Trust awarded £12 million in research funding
15 September 2016
The Trust which runs the Queen Elizabeth Hospital Birmingham will receive more than £12 million from the Government as part of a record package of research funding announced today by Health Secretary Jeremy Hunt.
Twenty NHS and university partnerships across England have each been awarded funding, through the National Institute for Health Research, boosting growth in cities across the country.
University Hospitals Birmingham NHS Foundation Trust will receive £12,120,962 for research into inflammatory arthritis, inflammatory bowel disease and inflammatory sarcopaenia.
As a result of the last round of funding, doctors and scientists from Birmingham were able to launch a trial of a ground-breaking new drug designed to clear evidence of non-alcoholic fatty liver disease from the liver. 48 weeks of treatment cleared symptoms in 40% of patients – giving new hope to patients living with the condition.
Dame Julie Moore, Chief Executive of University Hospitals Birmingham (UHB) said: “We are delighted the Trust has been recognised for its expertise in collaborative research and the huge benefits this brings to patient care and outcomes.
“Our track record of close working with international organisations, industry, the University of Birmingham and other academic partners, puts us at the forefront of the Life Sciences agenda to deliver the full circle of translational care – from bench to bedside.
“Drawing on our unique population demographic, we can deliver meaningful results that will lead to lives being saved and improved quality of life, for the wider NHS and healthcare economy.”
Today’s funding announcement means mental health, dementia and antimicrobial resistance will be among the research projects supported by a record £816 million investment in NHS research.
Leading NHS clinicians and top universities will benefit from new world class facilities and support services built by the five-year funding package – the largest ever investment into health research.
Each of the 20 Biomedical Research Centres will host the development of new, ground-breaking treatments, diagnostics, prevention and care for patients in a wide range of diseases like cancer and dementia.
Mental health research will see funding increase to nearly £70 million, dementia to over £45 million, deafness and hearing problems will receive over £15 million and antimicrobial resistance research rises to around £45 million.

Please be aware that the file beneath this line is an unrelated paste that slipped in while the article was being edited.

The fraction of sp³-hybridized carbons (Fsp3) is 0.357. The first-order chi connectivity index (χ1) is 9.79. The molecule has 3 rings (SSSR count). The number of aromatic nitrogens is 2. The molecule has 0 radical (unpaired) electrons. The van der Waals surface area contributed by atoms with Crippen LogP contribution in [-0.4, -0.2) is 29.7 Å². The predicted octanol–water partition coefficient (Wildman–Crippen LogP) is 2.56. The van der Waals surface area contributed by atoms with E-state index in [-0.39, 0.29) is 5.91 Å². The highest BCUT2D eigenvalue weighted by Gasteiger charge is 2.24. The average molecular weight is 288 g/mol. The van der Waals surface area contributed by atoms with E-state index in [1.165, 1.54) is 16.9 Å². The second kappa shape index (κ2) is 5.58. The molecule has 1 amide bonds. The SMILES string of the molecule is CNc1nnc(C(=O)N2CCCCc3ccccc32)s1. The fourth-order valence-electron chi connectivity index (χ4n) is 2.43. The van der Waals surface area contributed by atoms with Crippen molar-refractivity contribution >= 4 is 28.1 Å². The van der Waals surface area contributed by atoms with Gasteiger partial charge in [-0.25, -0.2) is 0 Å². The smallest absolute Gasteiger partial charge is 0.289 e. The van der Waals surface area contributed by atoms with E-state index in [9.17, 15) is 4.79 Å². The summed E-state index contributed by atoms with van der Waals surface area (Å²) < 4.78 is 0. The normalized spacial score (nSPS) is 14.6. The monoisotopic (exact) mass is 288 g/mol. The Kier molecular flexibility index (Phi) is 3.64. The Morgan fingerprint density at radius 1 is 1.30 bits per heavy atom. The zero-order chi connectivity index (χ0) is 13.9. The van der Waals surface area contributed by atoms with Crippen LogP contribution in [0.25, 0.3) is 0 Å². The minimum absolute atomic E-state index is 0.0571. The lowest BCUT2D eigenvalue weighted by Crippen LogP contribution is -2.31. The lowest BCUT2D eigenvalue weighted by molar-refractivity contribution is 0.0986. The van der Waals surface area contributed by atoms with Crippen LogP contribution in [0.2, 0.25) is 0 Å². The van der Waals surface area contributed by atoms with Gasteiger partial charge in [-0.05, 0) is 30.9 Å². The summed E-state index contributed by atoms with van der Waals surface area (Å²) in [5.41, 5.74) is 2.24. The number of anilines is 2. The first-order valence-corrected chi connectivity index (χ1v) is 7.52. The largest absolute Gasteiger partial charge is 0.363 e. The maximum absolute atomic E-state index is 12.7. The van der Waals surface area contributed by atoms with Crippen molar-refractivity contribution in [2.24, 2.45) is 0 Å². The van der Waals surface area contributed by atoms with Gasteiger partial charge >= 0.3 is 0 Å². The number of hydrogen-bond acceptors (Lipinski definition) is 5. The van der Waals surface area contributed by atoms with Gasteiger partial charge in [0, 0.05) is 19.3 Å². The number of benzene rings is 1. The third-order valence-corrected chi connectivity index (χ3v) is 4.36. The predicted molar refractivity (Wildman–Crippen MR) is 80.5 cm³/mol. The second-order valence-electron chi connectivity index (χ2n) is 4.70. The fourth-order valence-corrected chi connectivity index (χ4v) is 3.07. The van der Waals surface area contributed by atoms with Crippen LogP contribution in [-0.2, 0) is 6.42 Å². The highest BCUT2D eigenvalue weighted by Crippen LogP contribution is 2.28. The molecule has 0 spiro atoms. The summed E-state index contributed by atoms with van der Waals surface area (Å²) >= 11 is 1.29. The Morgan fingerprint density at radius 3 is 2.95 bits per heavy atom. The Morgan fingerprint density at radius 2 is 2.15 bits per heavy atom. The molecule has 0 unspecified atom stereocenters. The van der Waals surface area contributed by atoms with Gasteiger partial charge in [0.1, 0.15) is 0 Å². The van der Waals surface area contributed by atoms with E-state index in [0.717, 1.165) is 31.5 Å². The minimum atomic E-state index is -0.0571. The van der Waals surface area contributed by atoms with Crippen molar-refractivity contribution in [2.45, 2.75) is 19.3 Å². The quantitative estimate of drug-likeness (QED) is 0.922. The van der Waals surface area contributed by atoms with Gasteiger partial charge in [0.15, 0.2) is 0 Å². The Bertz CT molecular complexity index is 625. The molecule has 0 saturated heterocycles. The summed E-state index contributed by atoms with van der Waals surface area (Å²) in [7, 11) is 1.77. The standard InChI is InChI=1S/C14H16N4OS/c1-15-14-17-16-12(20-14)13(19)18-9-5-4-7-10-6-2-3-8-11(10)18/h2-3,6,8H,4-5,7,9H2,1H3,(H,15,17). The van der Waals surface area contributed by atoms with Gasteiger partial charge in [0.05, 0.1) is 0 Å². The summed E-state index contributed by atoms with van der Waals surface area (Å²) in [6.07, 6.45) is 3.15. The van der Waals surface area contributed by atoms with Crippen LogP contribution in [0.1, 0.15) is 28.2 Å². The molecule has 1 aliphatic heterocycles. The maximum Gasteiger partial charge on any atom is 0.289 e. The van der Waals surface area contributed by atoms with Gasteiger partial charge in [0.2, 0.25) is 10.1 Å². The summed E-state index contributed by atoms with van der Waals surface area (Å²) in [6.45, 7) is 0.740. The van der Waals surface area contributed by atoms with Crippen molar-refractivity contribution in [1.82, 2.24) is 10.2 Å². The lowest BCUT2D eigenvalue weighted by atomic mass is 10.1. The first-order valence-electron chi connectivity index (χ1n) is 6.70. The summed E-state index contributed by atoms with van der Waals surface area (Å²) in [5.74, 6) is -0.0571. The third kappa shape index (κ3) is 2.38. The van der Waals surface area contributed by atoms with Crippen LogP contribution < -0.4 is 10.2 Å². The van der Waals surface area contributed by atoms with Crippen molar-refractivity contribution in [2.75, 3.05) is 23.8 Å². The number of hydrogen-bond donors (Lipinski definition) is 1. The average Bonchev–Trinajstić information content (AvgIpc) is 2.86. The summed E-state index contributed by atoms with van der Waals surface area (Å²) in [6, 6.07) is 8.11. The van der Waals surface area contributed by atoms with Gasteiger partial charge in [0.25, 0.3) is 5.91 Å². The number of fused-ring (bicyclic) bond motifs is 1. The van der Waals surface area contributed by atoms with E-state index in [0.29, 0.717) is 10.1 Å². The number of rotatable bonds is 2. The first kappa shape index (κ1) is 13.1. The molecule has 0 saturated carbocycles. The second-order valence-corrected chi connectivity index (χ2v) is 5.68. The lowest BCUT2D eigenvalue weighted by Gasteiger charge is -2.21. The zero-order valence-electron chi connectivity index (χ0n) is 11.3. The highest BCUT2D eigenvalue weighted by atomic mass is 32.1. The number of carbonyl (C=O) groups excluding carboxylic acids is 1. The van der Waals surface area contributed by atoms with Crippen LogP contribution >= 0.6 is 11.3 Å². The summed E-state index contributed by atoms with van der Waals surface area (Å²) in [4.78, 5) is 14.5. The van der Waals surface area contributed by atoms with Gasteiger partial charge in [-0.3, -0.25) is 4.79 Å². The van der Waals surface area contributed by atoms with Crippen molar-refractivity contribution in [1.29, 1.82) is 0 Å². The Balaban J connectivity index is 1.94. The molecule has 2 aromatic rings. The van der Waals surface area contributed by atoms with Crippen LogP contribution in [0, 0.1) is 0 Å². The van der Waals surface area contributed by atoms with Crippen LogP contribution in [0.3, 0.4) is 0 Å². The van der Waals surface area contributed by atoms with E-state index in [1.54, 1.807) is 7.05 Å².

The UK is already a world leader in pioneering medical breakthroughs and this record investment will ensure this strong tradition continues. It is estimated that for every £1 the Department of Health invests, hospitals/universities will generate £6 – from public funders of research, charities and industry partners – a boost for the economy.
Previous rounds of funding have led to medical advances including:
- Scientists genetically engineer patients’ own cells to attack cancer
- World first use of gene-edited immune cells to treat ‘incurable’ leukemia
- Clinical trials of new T-cell treatment for cancer
- MRI brain scans to detect early Parkinson’s
- Detection of the early signs of Alzheimer’s disease
- Diagnosing Barrett’s oesophagus in primary care
- Multi-gene DNA sequencing which can help predict cancer patients’ responses to treatment was launched in the NHS
- New immunotherapy trial to test cancer vaccine
Health Secretary, Jeremy Hunt said: “The UK has so often led the world in health research – from the invention of the smallpox vaccine to the discovery of penicillin and the development of DNA sequencing. Today, we are making sure the UK stays ahead of the game by laying the foundations for a new age of personalised medicine.
“We are supporting the great minds of the NHS to push the frontiers of medical science so that patients in this country continue to benefit from the very latest treatments and the highest standards of care.”